It is 8pm and you’re entering the house after a hard day at work. Your 11-year old daughter just remembered she needs a special tool from the store for a project tomorrow, and she will be penalized if she doesn’t have it. The store is a 15-minute drive away, and if you turn right around and leave, you might be able to buy what she needs before the store shuts. “But why didn’t you tell me or Mom earlier?” you ask in desperation. “You’ve done this so many times! You get back from school at 3pm. You’ve had 5 hours to let us know, and you tell us now!”
“Please, Dad,” she pleads. “Just this once. Please. I won’t make a good grade unless you buy me the tool. Please. I promise. This is the last time.”
You’ve always bailed her out, so be fair to her and do it one last time.
However, make it clear to her that this is the very last time you will do so. When you get back, and are surrounded by profuse expressions of her love, sit her down and tell her that from this moment onwards, she has to be responsible for certain things in her life. Tell her in so many words, and start small. Start with whatever is bothering you the most.
“The next time you don’t tell us by 4pm, we will not get it for you.”
“If you wake up late and miss the school bus, I won’t drop you to school. You’ll have to miss school.”
“If you don’t put your clothes in the laundry basket, they won’t be washed. You can wear dirty clothes or stay in bed.”
“If you don’t tell me about your orchestra practice (or ball game or debating competition…) at least three days before the event, I will not take you.”
The next time they slip up, it is time to show that you love them enough to let them face the problem they have created. She needs to learn that there are consequences to not doing things on time. And she needs to learn it more than she needs to make a good grade on tomorrow’s project.
Just say no.
Your child will rave and rant. He will throw at you every accusation he can muster. Stand firm. He will take your breath away with the unfair and hurtful things he says (the first of which is that you do not love him and do not care about him!).
Do not give way. He will ask you why you are being so insensitive, hard-hearted, selfish… Don’t even bother to answer his questions, because he is not ready to listen to your reply. He may end up not eating dinner, banging doors, talking back, screaming…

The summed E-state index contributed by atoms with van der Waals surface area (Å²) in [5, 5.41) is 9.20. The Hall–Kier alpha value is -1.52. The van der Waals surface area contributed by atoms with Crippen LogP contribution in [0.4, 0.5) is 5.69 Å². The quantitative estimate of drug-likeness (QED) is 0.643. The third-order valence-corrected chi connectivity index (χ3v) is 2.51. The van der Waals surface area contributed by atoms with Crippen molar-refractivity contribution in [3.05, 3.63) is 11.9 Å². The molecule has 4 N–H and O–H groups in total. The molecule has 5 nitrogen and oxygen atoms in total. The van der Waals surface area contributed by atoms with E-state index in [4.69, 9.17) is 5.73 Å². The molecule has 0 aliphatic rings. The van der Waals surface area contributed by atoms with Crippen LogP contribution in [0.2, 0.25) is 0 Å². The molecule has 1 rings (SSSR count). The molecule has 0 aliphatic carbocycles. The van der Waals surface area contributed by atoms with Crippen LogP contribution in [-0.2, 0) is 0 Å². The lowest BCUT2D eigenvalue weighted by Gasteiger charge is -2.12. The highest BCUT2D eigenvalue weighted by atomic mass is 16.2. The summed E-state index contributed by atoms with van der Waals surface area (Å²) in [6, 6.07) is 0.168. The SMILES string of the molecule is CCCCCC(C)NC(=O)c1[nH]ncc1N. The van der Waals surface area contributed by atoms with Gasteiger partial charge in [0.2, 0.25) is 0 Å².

Let him be.
She might even play the last trick up her sleeve. “Alright, if you don’t care enough about me and my grades to get me what I need, I won’t go to school tomorrow.”
Stay your ground. If need be, tell her that if she’s sure she won’t go to school the next day, she can stay home and you’ll arrange for supervision (if this applies to you). Let her know it is her decision, and that you respect it.
If not that evening, she will definitely have calmed down sufficiently by the following evening for you to sit her down and explain why you acted as you did. Tell her that reaping the results of your actions is part of growing up. Tell her that real life rarely gives you the same opportunity twice. There will be other chances, other opportunities, but the one that is gone is gone forever.
If you missed the flight that began your dream 30-day vacation, the holiday is not spoiled. Delayed and more expensive than you’d planned – definitely. But not spoiled. However, that doesn’t change the fact that you missed the flight.
She will get it if you sit down and tell her.
But this is where things often go wrong.
Instead of simply talking to our children and telling them our point of view, we get defensive. We tell them, and want them to still think well of us. We want them to agree that our action was correct, that it was justified. And so, instead of just telling them, we start pleading with them for their understanding. And when they withhold this understanding, we feel our firm decision begin to waver. Maybe one more time…
Beware! This is the time to stand firm. Hold on to the love you have for your child. Hold fast to your decision to be a good parent, to help your child become a worthwhile adult.
Your son will understand, but not while you are explaining. The understanding may come a week, a month, a year from the moment that you explain. Your child has become so used to being coddled by you that this sudden removal of the buffer feels like he’s been thrown into the sea when he can’t swim. What’s worse, you’re not even handing him a life-belt!
Such behavior perplexes the child, frightens him. It shakes the solid foundations of his world, because he has never before known what it was like to not have things set right for him. The rages, the harsh words are just his way of venting, of telling you he’s feeling abandoned.
But best they go through this feeling early, while you are still around to hold their hands and help them make sense of things. Tell your daughter this. When you tell her, she may see the point, or she may not. What is important is that you are not apologetic or defensive about your actions. And you are consistent about letting her bear the results of her action or inaction.
After he’s half-drowned, half-paddled his way out, help pump the sea water out of his stomach. Give him a hot bath and a back rub. Tuck him up in bed with a cup of hot soup and sit with him as you both relive his ‘drowning’ experience. He will know that you still love him, that you still care.
And then, follow through on what you have said. After all, you want to be a person of your word.
Sure there will be scenes. So what? There are scenes anyway. At least these will be scenes you are directing! And before you know it, you’ll have a runaway success on your hands.